United States v. Susan Godding, Docket No. 04-3643 (2d Cir. April 19, 2005) (Oakes, Kearse, Sack) (per curiam): Many of us are waiting for a definitive say from the Circuit about the meaning of Booker‘s reasonableness standard of review, beyond the generic statements in Crosby and Fleming that reasonableness is a “flexible” concept and that the Circuit will “exhibit restraint, not micromanagement” in performing this appellate function. This odd little case is, unfortunately, not that definitive statement. Nonetheless, the Circuit — while ultimately simply remanding for a Crosby determination by the district court — suggests that the sentence imposed, as well as some remarks made by the district court at the original sentencing, were unreasonable.
The opinion tells us very little about the offense or the defendant. Ms. Godding worked for a bank and, over a 5-year period, managed to embezzle over $366,000 from her employer. Although her Guidelines range was 24 to 30 months, the district court downwardly departed (pre-Booker) to a sentence of one day’s imprisonment, followed by 5 years’ supervised release (with the special condition that the first six months be spent in home detention). The opinion does not discuss what grounds the district court relied upon in departing.
The Government appealed, initially arguing that nothing in the record justified a departure. After Booker was decided, however, the Government moved for a Crosby remand.
The Circuit granted that motion. In so doing, however, the Court expressed strong disapproval of some remarks made by the district court at the sentencing. Specifically, while stating that it was not relying on this as a basis for departure, the district court criticized the victim bank for having so lax a system of security and internal control as to allow the defendant to commit her crime over a 5 year period. As the Circuit put it, “[w]hile the court noted that it was not considering the bank’s failure in this regard as a factor relevant to a departure, and that it did not consider it a factor in sentencing, it expressed its view that the significance of the pilferage could be attributed to the bank’s failure to act sooner.” Op. at 5.
The Circuit was “most troubled” by this statement. Id. It warned “that consideration of such a factor and the conclusion that it, and not the defendant’s volitional acts, rendered the sum embezzled in this case more significant than it otherwise would have been, would lead us to question the reasonableness of a non-guideline sentence.” Id.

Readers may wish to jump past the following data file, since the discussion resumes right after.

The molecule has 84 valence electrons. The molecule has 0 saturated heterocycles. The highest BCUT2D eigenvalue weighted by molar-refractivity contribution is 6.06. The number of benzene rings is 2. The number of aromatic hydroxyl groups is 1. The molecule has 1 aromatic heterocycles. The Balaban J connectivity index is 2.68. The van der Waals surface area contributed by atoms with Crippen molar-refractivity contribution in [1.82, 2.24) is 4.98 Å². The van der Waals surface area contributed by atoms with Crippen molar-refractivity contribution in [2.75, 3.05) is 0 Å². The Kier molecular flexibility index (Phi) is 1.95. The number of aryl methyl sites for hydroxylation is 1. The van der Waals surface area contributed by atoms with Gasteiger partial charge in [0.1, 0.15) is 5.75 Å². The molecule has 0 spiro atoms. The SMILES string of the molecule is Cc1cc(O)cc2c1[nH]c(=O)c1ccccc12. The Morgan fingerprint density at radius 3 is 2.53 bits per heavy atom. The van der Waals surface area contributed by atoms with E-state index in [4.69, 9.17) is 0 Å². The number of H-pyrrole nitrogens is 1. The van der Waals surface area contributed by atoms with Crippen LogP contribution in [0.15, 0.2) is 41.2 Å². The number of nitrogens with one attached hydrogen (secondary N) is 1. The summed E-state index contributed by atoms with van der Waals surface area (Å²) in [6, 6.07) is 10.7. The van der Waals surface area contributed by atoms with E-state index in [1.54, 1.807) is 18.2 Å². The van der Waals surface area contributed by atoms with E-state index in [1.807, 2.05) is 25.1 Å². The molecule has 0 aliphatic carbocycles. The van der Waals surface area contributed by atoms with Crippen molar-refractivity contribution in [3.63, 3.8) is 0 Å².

This critique was odd enough, given that the district court explicitly said that its criticism of the bank was not in any way a factor in its sentencing decision. (And doesn’t the Circuit always take such statements by the district court at face value, no matter how ludicrous?) But the Circuit did not stop there, and went on to criticize the sentence simply for its brevity. As it stated, “Furthermore, we are more broadly concerned that the brevity of the term of imprisonment imposed by this sentence does not reflect the magnitude of the theft of nearly $366,000 over a five-year period.” Op. at 5.
It is hard to draw a proper lesson from this decision — other than that district courts should watch what they say. The interesting parts of the opinion are all dicta, and the opinion does not give us enough facts about the defendant or her crime to evaluate whether the sentence was appropriate.
A potentially troubling aspect of the opinion, though, is that the district court actually had a good point: Too often, the Guidelines’ tunnel-vision focus on quantity (be it loss amount or drug weight) as the determining factor in sentencing is irrational. The district judge rightly criticized such a sentencing philosophy as too “simplistic,” and correctly noted that it was “fallacious” to equate quantity with culpability. Op. at 4. This is the same criticism made by other judges and academics, including Judge Lynch in his very fine opinion in Emmenegger, 329 F. Supp.2d 416 (S.D.N.Y. 2004). As Judge Lynch put it in a case involving perhaps very similar facts as this one, the Guidelines often place
“undue weight on the amount of loss involved in the fraud. . . . To a considerable extent, the amount of loss caused by [a] crime is a kind of accident, depending as much on the diligence of the victim’s security procedures as on Emmenegger’s cupidity. Had Emmeenegger been caught sooner, he would have stolen less money; had he not been caught until later, he would surely have stolen more. Nothing about the offense indicates that Emmenegger set out to steal $300,000, no more and no less. Rather, he took advantage of his position to steal various amounts from time to time. The rough magnitude of the theft is relevant to sentencing, but the particular amount stolen is not as significant.“
329 F. Supp.2d at 427 (emphasis added). And reading between the lines of Godding, it seems that this is exactly what the district judge was trying to say.
Of course, the Circuit did not directly attack such a criticism of the Guidelines; it only, technically, criticized the district court’s “blame-the-victim” approach. But it is worrisome nonetheless.